Your rabbit should also be getting a minimum of 3 hours of daily free range floor time to stretch their legs, explore and have some fun! Regular
exercise will keep them happy, prevent physical problems like poor muscle tone and weight gain as well as prevent behavioural problems.
Play With Your Pet
Winter is the perfect time to teach a new trick, try clicker training and make some fun and exciting toys for your rabbit. You can get some great ideas from our DIY Toy section here. Spending more quality time with your rabbit will help improve your bond and beat those January blahs!
When it’s busy this can be an easy one to forget, but a weekly health check is an essential preventative measure to catch health problems early! It’s also a great way to spend some quality time with your rabbit. During lap time give a gentle bunny massage and feel your rabbit’s body head to toe to make sure there aren’t any lumps and bumps you may have missed. This is also a great time to examine eyes, ears, nose and genital area to ensure everything looks fresh and clean. Don’t forget to check those nails and clip as needed.
Weekly weigh-ins are also a key indicator of early health issues. Being prey animals, rabbits can hide their illnesses well and sometimes we don’t catch on until it’s too late. Weight loss is often one of the first signs of illness so weighing your rabbit weekly will give you a base weight to then judge each additional weight off of in the future.
Schedule A Vet Trip
Annual checks aren’t mandatory in North America so this one often gets overlooked. Even if your rabbit appears to be in good health it is always a good idea to schedule an annual wellness check at your rabbit savvy vet. For more on finding the right vet for you click here. Your vet will check things that you may not be able to at home and may notice underlying health problems you have missed. This also keeps your rabbit’s chart updated, making it easier for them to diagnose any health problems or concerns that may pop up in the future. This is especially important if you have senior rabbits (5+ years old) because health problems and age tend to coincide. And if anything it will give you peace of mind that your pet is in perfect condition for it’s age.
The snow is whipping around outside, it’s freezing cold and most of us are hibernating in our homes until Spring arrives! It’s the perfect time for a great indoor project like building your rabbit a new home! Remember your rabbit should be housed in nothing smaller than a pen measuring 12 square feet. They need to be able to comfortably hop at least three times from one end to the other, sit up on their hind legs and periscope around. Additional levels to the enclosure will help keep those back legs nice and strong. If your rabbit’s cage does not meet these requirements then consider building them a new home this winter! To learn more about building your own rabbit condo click here.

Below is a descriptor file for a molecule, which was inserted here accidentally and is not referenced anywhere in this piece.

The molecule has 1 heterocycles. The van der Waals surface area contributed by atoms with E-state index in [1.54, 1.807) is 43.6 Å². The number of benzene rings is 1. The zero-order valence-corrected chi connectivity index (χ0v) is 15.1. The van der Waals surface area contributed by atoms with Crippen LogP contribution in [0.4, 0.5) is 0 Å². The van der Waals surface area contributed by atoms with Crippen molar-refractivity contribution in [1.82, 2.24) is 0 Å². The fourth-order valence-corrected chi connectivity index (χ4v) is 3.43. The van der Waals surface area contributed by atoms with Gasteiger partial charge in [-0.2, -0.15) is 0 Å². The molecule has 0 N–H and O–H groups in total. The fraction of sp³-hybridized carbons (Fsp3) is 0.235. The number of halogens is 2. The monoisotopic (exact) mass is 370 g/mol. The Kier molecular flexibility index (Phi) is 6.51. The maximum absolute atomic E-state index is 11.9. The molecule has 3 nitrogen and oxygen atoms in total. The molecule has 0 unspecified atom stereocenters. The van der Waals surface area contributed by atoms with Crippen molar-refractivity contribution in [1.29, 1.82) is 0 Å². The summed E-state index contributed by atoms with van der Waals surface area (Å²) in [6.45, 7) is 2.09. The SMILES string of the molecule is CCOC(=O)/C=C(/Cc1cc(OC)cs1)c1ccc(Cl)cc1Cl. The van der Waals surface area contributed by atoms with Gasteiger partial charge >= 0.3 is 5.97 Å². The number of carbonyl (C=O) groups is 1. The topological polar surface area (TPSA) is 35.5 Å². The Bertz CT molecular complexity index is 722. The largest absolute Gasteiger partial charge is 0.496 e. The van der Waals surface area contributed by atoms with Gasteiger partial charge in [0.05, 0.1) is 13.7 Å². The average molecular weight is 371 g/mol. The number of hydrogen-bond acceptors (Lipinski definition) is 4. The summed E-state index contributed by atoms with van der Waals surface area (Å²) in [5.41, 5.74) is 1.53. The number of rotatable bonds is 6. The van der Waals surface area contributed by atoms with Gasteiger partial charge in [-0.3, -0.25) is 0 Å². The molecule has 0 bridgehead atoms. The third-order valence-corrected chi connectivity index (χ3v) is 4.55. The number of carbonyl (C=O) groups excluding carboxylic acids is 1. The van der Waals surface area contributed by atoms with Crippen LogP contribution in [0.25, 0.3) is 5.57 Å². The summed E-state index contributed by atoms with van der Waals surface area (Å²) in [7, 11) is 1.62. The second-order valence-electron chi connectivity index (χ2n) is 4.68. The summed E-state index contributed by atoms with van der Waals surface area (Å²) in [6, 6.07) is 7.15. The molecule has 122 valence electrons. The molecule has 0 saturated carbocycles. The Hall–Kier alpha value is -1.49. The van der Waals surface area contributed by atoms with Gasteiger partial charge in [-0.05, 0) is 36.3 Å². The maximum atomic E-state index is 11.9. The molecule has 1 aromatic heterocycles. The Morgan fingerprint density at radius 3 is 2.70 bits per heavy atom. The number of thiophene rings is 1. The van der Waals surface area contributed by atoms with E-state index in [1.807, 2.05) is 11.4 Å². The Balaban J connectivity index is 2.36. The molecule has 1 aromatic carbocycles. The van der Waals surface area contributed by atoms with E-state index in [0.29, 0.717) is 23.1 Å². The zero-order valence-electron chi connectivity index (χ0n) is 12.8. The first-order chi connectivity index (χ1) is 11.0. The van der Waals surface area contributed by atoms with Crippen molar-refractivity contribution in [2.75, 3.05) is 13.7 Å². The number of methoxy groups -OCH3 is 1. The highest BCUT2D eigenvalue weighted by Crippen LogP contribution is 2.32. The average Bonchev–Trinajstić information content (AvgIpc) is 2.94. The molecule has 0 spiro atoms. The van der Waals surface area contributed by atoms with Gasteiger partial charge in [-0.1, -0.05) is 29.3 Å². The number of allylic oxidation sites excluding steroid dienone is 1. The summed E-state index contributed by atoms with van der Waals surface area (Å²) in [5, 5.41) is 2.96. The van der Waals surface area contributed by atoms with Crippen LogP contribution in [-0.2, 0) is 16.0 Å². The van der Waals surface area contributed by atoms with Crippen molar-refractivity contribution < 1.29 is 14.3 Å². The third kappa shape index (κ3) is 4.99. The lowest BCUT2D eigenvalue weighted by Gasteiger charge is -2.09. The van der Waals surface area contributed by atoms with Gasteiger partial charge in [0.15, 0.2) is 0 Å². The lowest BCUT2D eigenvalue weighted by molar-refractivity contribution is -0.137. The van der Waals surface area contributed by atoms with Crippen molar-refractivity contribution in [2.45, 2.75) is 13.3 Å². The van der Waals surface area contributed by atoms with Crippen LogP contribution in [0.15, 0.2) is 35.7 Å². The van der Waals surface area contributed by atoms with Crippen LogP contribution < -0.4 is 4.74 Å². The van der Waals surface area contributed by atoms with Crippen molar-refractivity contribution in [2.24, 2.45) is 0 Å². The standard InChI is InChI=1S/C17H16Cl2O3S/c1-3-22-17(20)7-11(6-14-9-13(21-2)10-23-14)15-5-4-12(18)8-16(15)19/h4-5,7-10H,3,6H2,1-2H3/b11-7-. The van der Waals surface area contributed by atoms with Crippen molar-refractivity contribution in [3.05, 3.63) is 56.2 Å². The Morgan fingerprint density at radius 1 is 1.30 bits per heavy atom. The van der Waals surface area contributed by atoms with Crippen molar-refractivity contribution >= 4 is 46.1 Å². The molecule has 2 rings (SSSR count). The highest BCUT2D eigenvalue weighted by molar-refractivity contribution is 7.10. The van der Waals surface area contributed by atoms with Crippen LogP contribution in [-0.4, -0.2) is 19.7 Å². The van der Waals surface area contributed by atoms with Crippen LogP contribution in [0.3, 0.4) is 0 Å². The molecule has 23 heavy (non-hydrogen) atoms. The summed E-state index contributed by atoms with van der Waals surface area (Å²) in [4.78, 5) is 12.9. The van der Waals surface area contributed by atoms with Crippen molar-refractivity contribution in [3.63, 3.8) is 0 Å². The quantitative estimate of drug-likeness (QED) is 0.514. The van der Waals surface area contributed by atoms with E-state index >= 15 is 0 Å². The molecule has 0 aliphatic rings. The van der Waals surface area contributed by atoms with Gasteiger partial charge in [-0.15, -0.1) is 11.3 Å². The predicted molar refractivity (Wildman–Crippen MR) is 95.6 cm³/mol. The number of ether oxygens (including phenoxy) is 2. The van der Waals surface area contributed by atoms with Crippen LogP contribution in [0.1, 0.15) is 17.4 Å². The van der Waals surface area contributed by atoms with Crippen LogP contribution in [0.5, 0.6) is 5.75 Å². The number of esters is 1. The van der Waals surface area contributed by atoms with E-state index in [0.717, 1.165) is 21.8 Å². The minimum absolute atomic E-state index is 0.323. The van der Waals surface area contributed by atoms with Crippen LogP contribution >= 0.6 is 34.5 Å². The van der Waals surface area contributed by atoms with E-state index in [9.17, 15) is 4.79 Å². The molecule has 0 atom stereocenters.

This is also a great time to get down on your hands and knees and double check your rabbit’s play area. Make sure any loose cords are tucked away or covered in cord protectors, unused outlets have baby locks on them and that household cleaners or any leftover holiday decorations are up and out of the way. You may be surprised to find that your rabbit went to town on the baseboards behind your couch and that you will need to block that off for future play time or that your bun has been digging a hole in your carpet. Before these cause damage to your rabbit, block them off. You can find more on bunny proofing here.
This may also be a good time to inspect your rabbit’s cage for any wear and tear and fix or patch up areas of concern.
Adopt Your Next Rabbit
February is just around the corner which means it’s almost Adopt A Rescued Rabbit month! If you have been considering welcoming a bunny in to your home why not make the resolution to adopt?! Rabbits are the third most abandoned animals in shelters and one of the most neglected and misunderstood pets out there! I promise your rescued rabbit will thank you for it!
This is a personal resolution for me! We all want our rabbits to live a long and healthy life and I certainly hope that they do! But the fact is we don’t know how long we will have with our beloved furbabies. Cherish every moment you have with them and capture as many memories as you can. With digital technology it costs us nothing to snap away and some times those candid shots will end up being the ones you treasure most.
Hopefully this gave you some fun and beneficial ideas to better your rabbit’s life and strengthen your bond!
Wishing You All A Healthy And Hoppy 2015!
What is the minimum size my rabbit’s cage should be?
The minimum standard set by the House Rabbit Society is an ex-pen. An ex-pen formed in to a rectangular shape is 6′ long x 2′ wide equalling 12 square feet of floor space. Your rabbit’s cage needs to be tall enough for your rabbit to easily stand up on his or her legs to periscope around as well as comfortably hop at least three times and not hit anything. On top of this your rabbit also requires at least 3 hours of free range daily floor time but more is always better!
If you are looking to build a cost effective and suitable home for your rabbit I highly suggest checking out the following links:
Video: How To Build A Rabbit Condo
So your new fluffy companion is settling in to their new home and you’ve already called all of your friends and family to tell them the exciting news – you are the proud owner of a rabbit! But….what next?!